Note their good order and, especially, uniforms, equipment. It would have been impossible to organise all this without the extensive lead-time that went back to July 1911 and that the historical literature ignores. (NATIONAL LIBRARY OF AUSTRALIA)
THE STRENGTH OF the imperial force, which landed at Gallipoli on 25 April 1915 and clung to the cliffs around Anzac Cove until 20 December, cannot be separated from the extensive expeditionary preparations that had been undertaken in Australia from 1911. Bean touches the historical significance of this point when he indicates that, with no Anzac Corps capable of listing the 'Landing' as one of its battle honours, 'the Australian nation would not have existed in the same sense as to-day.'[lxxx] That was surely so. What he did not say was that the post-Gallipoli nation and its history were, in the sense that he supported, like the AIF, dependent-imperial as opposed to independent-national constructions.
Australia was at war because Britain was: the issue is about the form of the involvement. The form that was front and centre at the Gallipoli Landing was the imperial expeditionary one based on the portable brigade structure. Without the Gallipoli Landing, led by the Third Infantry Brigade of the First Australian Division, Australia's military tradition would have been different. There is, moreover, strong evidence that many people right up to and after the outbreak of war would have preferred it that way.
On 30 June 1914, the day news reached Australia of the assassination of Archduke Franz Ferdinand and his wife in Sarajevo two days before, The Age, which had long supported an independent national approach to defence, published 'The Moloch of Militarism'. The article said that the 'mutual distrust that had turned Europe into an armed camp need not inspire Australia to similar insanity', and that 'there was no need for the Commonwealth to enter upon hysterical measures for the repulsion of an enemy who does not exist.'[lxxxi] A glance at the Sydney Morning Herald for July, August and September also affirms the point that notions of 'universal enthusiasm' for war in 1914 are false.
An article of 16 July condemned the militarism of the Labor party for 'the 22,000 prosecutions of boys who are unwilling conscripts' for universal military service.[lxxxii] (In fact, a total of 34,000 boys between twelve and eighteen were prosecuted for failing to register for military training between 1911 and 1915, of whom 7000 were imprisoned.[lxxxiii]) On 3 August 1914, the eve of the declaration of war, another article reported a thousand-strong meeting of Socialist International Workers of the World and trade unionists held in Sydney. One resolution opposed 'militarism', expressed 'solidarity with all other workers in every nation' and declined 'to be stampeded into the ranks'. The meeting further announced that a mass rally of 'a number of combined societies' would be held the following Sunday.[lxxxiv]
Support for the recruitment of the expeditionary force did shine through many reports. Yet numerous articles in August and September also created a considerable undertow against the high tide of Empire patriotism. News of 'agitations' and 'demonstrations' relating to 'war caused unemployment' – owing to fewer government and building contracts – and concern about rising food prices was a common occurrence. Wild rumours emanating from 'a friend on Garden Island' that ships were returning to Sydney Harbour 'with hundreds of wounded men on board'[lxxxv] also suggested unease. So did editorials warning the government against creating conditions for 'class war' and 'a possible collapse' of the financial system.[lxxxvi]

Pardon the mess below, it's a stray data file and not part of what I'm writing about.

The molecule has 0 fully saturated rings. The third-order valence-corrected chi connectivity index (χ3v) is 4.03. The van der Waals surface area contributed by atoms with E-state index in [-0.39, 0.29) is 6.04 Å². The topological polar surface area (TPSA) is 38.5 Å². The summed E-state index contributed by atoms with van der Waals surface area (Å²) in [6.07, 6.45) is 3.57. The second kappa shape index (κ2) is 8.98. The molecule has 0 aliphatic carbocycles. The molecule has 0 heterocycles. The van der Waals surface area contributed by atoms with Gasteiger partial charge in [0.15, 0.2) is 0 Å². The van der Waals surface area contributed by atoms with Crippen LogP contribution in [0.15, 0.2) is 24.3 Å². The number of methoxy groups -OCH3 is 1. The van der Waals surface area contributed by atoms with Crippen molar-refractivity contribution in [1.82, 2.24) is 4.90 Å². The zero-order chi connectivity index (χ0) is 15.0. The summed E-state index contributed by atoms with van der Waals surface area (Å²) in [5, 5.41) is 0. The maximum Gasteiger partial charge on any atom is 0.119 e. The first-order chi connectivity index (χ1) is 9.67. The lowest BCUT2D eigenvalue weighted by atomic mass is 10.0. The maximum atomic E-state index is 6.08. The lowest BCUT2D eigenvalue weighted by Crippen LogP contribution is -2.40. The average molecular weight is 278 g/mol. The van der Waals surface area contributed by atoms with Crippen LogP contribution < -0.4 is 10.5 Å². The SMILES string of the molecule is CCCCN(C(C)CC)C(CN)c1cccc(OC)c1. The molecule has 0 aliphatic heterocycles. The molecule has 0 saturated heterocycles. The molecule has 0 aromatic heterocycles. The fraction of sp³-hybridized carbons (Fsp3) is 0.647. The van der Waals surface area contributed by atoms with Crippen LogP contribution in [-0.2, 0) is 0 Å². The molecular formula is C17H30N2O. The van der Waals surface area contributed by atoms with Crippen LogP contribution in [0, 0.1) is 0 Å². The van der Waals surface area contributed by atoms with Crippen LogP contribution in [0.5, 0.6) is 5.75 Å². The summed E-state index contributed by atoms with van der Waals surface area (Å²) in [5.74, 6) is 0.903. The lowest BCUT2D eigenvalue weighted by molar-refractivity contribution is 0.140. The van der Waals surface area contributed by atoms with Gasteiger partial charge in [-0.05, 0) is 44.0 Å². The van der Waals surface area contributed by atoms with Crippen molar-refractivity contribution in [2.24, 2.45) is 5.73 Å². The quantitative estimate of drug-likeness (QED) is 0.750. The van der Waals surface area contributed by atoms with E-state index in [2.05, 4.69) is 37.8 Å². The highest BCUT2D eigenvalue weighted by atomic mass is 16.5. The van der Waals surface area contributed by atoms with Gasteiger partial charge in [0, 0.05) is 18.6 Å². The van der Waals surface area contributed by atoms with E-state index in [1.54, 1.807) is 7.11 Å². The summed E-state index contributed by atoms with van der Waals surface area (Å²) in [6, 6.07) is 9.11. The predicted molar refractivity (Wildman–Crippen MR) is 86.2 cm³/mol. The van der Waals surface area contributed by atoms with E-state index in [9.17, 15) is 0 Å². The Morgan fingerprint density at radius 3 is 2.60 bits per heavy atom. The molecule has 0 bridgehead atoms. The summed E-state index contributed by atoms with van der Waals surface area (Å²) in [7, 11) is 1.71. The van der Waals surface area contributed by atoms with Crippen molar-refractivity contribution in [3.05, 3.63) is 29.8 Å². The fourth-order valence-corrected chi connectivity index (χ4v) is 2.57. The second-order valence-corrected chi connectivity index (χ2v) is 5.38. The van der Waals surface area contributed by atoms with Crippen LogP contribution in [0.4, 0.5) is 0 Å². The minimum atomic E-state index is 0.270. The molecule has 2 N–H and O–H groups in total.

I QUOTED EARLIER General Hamilton's letter of 14 April 1914 to British Prime Minister Asquith explaining that 'the vital force' of the Australian people was opposed to raising an expeditionary force, but that they would 'dance to any extent' provided one 'harped' on the Japanese threat. That letter had a sequel. When Hamilton arrived in New Zealand to inspect military developments in late April, he harped on the Japanese threat. He publicly predicted that the Pacific would become the site of a vast struggle to decide whether Asiatics or Europeans would guide the region's destinies. This angered the Japanese press, which responded by declaring that all Japan wanted was 'equal footing with whites'. Japanese Prime Minister Okuma Shigenobu called Hamilton a 'disturber of the peace'.[lxxxvii] He was. The latest in a long line of imperial officials, he had knowingly trumpeted a bogus threat to help ensure Australians and New Zealanders would be ready for a great imperial war. Then, when such a war erupted in August, the anticipated wave of Empire sentiment enabled the Australian government to send the near-ready expeditionary army there.
NO HISTORIAN HAS done more than Neville Meaney to recover the long-forgotten Australian fears of Japan that enabled that imperial deception. Yet his work does not acknowledge the imperial deception. Just as it takes the national-imperial coalescence in 1914 for granted, it takes the original fears of the Japanese menace it has rediscovered for granted. Thus, his leading contemporary work again serves us well, because of the unrivalled opportunity it provides to understand the racial nature of the threat construction it has preserved in original denial.